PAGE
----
Updates for Healthy Corners
Huan Song used to dream of being a professional chef. Today, she aspires to make fresh, nutritious food available in all of DC’s poorest neighborhoods. A love of cooking and her volunteer work with The Campus Kitchens Project linked these two dreams and led her to her current job as nutrition and community coordinator at DC Central Kitchen.
The Campus Kitchens Project feeds a love of cooking
Huan has been involved in nutrition and food issues since she was a teenager. She graduated from the College of William and Mary in 2013 with degrees in environmental science and business administration, but her first love was culinary arts—specifically French cuisine—and she planned to go to culinary school after high school.
“I learned French and everything,” she laughs.
Her parents suggested she spend time working in a restaurant kitchen before enrolling in culinary school. This was sage advice, as it turned out: Huan hated the hectic kitchen environment, but her love of cooking remained intact.
“So I went to college. But there was no kitchen in my dorm and I needed a place to cook. My first week at college, I went to an information session on Campus Kitchens,” she says.
Over one-third of all food in the United States is never eaten—it gets thrown out, usually after it has been harvested, transported, processed, and sold. This waste drives up food prices, uses up resources, and adds to pollution. At the same time, millions of people in the U.S. suffer from hunger and malnutrition. Through The Campus Kitchens Project, student volunteers at 36 schools around the country address the dual problems of waste and hunger by recovering unused food from cafeterias and preparing and delivering nutritious meals for people in need. They also teach kids and families about nutrition, develop partnerships with farms and other institutions to make efficient use of food, and build connections in their schools’ communities.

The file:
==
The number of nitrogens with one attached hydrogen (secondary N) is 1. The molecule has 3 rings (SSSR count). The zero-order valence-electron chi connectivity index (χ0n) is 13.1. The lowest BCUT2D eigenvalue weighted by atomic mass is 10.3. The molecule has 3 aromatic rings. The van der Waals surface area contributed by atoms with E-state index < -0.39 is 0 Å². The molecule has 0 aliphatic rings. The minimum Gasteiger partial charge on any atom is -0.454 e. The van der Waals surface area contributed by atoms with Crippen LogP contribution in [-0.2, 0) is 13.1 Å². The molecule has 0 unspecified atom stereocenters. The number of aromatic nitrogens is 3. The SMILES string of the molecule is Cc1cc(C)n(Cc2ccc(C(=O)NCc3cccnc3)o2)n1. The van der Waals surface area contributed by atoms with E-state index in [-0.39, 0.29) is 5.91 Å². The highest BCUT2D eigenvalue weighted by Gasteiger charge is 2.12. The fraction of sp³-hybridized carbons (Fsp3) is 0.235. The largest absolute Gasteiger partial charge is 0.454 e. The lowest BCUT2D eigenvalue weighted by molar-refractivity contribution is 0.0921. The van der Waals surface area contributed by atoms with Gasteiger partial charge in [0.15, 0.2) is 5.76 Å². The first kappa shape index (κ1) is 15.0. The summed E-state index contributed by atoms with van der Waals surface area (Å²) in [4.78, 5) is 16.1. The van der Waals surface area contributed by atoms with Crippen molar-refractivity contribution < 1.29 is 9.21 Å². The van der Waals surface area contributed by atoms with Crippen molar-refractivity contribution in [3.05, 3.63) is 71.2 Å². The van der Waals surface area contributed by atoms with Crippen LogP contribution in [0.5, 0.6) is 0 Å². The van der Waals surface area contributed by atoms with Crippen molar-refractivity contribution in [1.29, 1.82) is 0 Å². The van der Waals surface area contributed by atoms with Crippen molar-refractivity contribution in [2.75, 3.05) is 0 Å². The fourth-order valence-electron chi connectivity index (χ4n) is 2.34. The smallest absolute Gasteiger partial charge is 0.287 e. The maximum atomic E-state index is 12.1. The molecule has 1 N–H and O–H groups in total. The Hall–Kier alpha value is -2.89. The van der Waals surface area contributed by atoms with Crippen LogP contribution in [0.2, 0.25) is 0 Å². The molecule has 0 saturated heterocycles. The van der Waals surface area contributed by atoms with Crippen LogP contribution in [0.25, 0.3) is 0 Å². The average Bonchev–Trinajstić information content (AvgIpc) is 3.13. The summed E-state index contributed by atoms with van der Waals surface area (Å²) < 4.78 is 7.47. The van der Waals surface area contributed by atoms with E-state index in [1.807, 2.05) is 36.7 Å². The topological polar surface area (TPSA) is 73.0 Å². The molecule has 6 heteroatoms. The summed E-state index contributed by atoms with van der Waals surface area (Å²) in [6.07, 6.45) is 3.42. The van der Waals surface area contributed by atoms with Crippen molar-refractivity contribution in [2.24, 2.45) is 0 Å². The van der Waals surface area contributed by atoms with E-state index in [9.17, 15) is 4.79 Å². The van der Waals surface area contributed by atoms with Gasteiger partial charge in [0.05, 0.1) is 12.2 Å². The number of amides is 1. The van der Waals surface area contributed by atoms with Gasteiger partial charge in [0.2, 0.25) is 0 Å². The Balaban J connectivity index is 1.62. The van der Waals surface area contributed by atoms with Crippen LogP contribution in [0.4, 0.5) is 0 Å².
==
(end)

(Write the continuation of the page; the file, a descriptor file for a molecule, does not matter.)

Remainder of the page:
Huan volunteered for The Campus Kitchens Project throughout her college years. She began gleaning for the program from a farmers’ market in Colonial Williamsburg that she frequented every Saturday, getting to know the farmers and bakers, who were happy to donate their unsold products to the program.
She also joined the Botany Club, worked for food service company Aramark doing market-sustainable procurement for the campus dining service, and interned at an international development organization to learn more about food and development issues.
In the process, she developed a passion not just for food, but for food justice, and that’s what brought her to DC Central Kitchen. As nutrition and community coordinator, Huan works on two DC Central Kitchen programs, Healthy Corners and the Truck Farm, that aim to bring fresh produce to food deserts (parts of the city where such food is scarce or financially out of reach) through an approach that involves and benefits stores, customers, and neighborhoods.
Access to real food in all DC neighborhoods
Cheap eats—highly processed snacks and convenience foods that are high in calories but low in nutritional value—are abundant everywhere, and for many, they offer an inexpensive way to satisfy hunger. But for too many communities, processed snacks are all that is available, because fresh, nutritious food either is not sold where people live or is too expensive for them to buy regularly.
Huan believes that affordable, nutritious food should be accessible in every neighborhood in DC, not just the affluent ones. The lack of nutritious food in low-income areas contributes to poor health and can make it hard for kids to succeed at school (and adults at work), adding to the many challenges they already face. She and her colleagues at DC Central Kitchen are working with communities and businesses to increase the availability of nutritious and affordable food in DC’s food deserts.
“We want to provide people with access to nutritious food,” she says.
Healthy Corners finds convenience stores in low-income neighborhoods that are located in high-traffic areas without a nearby grocery store, places where fresh produce is not available. Healthy Corners works with shop owners who are interested in participating in the program to make fruit, vegetables, and other nutritious foods and snacks available in their stores.
Normally, the cost of procuring a small amount of perishable produce would be too high for a small corner store in a low-income area, but Healthy Corners buys it in bulk for all 36 participating stores, and store owners order only what they need from DC Central Kitchen.